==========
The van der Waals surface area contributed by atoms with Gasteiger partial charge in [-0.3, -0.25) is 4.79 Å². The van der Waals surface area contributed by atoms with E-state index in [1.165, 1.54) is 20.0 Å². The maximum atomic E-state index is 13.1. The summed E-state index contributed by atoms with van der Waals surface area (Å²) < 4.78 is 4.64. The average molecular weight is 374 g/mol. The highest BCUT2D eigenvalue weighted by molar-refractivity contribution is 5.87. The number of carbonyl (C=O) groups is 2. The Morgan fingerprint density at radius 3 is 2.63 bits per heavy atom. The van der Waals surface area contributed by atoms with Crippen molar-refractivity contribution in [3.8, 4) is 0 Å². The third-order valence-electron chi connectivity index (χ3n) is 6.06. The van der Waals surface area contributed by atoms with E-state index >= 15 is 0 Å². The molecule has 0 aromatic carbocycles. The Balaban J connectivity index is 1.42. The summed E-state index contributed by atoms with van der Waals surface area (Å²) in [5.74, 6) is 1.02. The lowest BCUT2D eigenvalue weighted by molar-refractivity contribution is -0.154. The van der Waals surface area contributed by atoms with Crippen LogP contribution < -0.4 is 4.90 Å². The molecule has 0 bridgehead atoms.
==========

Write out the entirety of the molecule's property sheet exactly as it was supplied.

The van der Waals surface area contributed by atoms with Gasteiger partial charge in [-0.3, -0.25) is 4.79 Å². The van der Waals surface area contributed by atoms with E-state index in [1.165, 1.54) is 20.0 Å². The maximum atomic E-state index is 13.1. The summed E-state index contributed by atoms with van der Waals surface area (Å²) < 4.78 is 4.64. The average molecular weight is 374 g/mol. The highest BCUT2D eigenvalue weighted by molar-refractivity contribution is 5.87. The number of carbonyl (C=O) groups is 2. The Morgan fingerprint density at radius 3 is 2.63 bits per heavy atom. The van der Waals surface area contributed by atoms with Crippen molar-refractivity contribution in [3.8, 4) is 0 Å². The third-order valence-electron chi connectivity index (χ3n) is 6.06. The van der Waals surface area contributed by atoms with E-state index >= 15 is 0 Å². The molecule has 0 aromatic carbocycles. The Balaban J connectivity index is 1.42. The summed E-state index contributed by atoms with van der Waals surface area (Å²) in [5.74, 6) is 1.02. The lowest BCUT2D eigenvalue weighted by molar-refractivity contribution is -0.154. The van der Waals surface area contributed by atoms with Crippen LogP contribution < -0.4 is 4.90 Å². The molecule has 0 bridgehead atoms.